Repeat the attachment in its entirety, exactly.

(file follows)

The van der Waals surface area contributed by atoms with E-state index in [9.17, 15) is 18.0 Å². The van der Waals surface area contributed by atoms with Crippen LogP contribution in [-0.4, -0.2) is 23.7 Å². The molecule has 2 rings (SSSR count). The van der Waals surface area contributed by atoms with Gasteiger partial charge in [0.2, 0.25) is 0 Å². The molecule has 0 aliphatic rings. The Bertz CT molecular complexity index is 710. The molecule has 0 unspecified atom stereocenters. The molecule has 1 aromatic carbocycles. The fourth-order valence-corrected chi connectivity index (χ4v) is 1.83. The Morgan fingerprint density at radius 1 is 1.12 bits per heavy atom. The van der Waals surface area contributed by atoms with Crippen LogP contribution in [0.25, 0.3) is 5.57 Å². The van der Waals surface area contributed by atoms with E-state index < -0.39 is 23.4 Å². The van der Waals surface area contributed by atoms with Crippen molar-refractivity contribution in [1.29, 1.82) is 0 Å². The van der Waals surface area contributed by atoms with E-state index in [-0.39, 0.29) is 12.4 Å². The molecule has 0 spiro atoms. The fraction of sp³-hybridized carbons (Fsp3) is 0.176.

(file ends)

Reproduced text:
The van der Waals surface area contributed by atoms with E-state index in [9.17, 15) is 18.0 Å². The van der Waals surface area contributed by atoms with Crippen LogP contribution in [-0.4, -0.2) is 23.7 Å². The molecule has 2 rings (SSSR count). The van der Waals surface area contributed by atoms with Gasteiger partial charge in [0.2, 0.25) is 0 Å². The molecule has 0 aliphatic rings. The Bertz CT molecular complexity index is 710. The molecule has 0 unspecified atom stereocenters. The molecule has 1 aromatic carbocycles. The fourth-order valence-corrected chi connectivity index (χ4v) is 1.83. The Morgan fingerprint density at radius 1 is 1.12 bits per heavy atom. The van der Waals surface area contributed by atoms with Crippen LogP contribution in [0.25, 0.3) is 5.57 Å². The van der Waals surface area contributed by atoms with E-state index < -0.39 is 23.4 Å². The van der Waals surface area contributed by atoms with Crippen molar-refractivity contribution in [1.29, 1.82) is 0 Å². The van der Waals surface area contributed by atoms with E-state index in [-0.39, 0.29) is 12.4 Å². The molecule has 0 spiro atoms. The fraction of sp³-hybridized carbons (Fsp3) is 0.176.